This dream brought me the warmest feeling of peace inside. As I eventually read about all these connections between Finns and native American tribes later, I knew that somehow it was true, and that there is some connection there in my blood. I know "who I am".
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Old 27-02-2016, 05:52 PM
Thunder Bow Thunder Bow is offline
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Religion is all about social order and control. You were being controlled by religion. Religion has nothing to do with the universe and all its powers. The dream was a good one where your found warmth and peace inside yourself. It was a dream of your healing.
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Old 27-02-2016, 06:52 PM
sparkles sparkles is offline
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thank you for sharing your story, SoulsInMotion... I enjoyed reading it very much.

I feel like whichever way we express our connection to Source culturally, it is through Source that we are all interconnected

beautiful dream about your father. I agree with Thunder Bow, it sounds like a true healing dream.
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Old 27-02-2016, 07:56 PM
SoulsInMotion SoulsInMotion is offline
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Glad you enjoyed it.

I forgot to add that I realized after that dream that he really owned such a hat. It seemed very symbolic to me, with the feather in it and all.

You see, he was pretty much the biggest religious figure in my life. For this dream to happen gave me the impression that "he gets it now" and also understands why I was so different from him.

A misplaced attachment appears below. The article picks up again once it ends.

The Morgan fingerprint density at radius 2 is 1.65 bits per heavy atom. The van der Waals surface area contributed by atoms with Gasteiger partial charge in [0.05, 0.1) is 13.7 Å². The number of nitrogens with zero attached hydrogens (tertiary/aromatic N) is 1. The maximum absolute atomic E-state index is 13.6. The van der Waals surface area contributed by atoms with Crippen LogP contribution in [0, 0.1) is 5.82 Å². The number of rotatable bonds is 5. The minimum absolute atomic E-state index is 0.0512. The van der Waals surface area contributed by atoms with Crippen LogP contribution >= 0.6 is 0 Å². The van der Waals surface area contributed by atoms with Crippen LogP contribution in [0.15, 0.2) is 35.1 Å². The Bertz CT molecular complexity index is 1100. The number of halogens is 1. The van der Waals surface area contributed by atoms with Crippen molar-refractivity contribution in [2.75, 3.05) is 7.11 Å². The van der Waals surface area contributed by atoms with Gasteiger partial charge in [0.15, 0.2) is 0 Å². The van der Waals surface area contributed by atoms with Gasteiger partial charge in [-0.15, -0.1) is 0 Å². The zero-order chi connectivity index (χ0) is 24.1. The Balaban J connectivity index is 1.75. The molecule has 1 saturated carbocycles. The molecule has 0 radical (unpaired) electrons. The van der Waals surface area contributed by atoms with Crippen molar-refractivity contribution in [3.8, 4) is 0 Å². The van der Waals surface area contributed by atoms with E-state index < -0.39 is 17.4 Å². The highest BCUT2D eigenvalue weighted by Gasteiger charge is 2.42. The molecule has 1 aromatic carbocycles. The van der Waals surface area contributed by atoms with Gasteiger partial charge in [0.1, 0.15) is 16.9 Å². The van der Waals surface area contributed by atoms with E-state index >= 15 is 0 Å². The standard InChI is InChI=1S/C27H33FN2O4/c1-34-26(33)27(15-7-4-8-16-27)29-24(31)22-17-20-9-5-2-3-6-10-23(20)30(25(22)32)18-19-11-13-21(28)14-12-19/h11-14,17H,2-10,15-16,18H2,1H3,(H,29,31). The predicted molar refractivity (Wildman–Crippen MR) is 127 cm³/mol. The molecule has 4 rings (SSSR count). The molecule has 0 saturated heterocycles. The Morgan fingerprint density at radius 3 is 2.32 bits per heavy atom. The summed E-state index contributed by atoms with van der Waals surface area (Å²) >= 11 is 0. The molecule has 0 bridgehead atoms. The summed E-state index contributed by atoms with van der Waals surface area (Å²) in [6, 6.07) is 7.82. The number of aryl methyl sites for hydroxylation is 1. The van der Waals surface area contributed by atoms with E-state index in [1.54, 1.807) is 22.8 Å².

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Old 27-02-2016, 09:30 PM
sparkles sparkles is offline
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Your spirits connected! we are all tiny parts of the same Oneness, but we forget about that when we incarnate. Religion as we know it here in this life is a cultural thing. It's something that is supposed to lead us to Source and Oneness, but the reality is that it usually doesn't. For you it did: it awakened something in you, after which you found your own way to Source. But for your father it probably didn't at the time. Hence the 'religious' disconnect between you. It must have been a beautiful experience that you felt that your father, in spirit, did understand you after all. We are all one!
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Old 27-02-2016, 09:46 PM
SoulsInMotion SoulsInMotion is offline
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Sparkles: Yes indeed. I know he loved God too in his own way, but as Christians do, they project their laws and narrow mindsets onto everyone. That belief system made some sort of sense for a long time, but the longer I tried to fill in the remaining gaps which create what I'd call "dissonance", the less I could justify staying in it. These are people who create a great deal of their own suffering (through guilt and shame) and then project it onto others. There is a lack of a direct relationship with the Creator, maybe only something superficial (like asking for help every now and then through prayer - but even then, not accepting it half the time!). Which is so ironic to me when a Christian buzzphrase is "it's not a religion, it's a relationship!" I rarely see that relationship in them. If it is one, it's dysfunctional!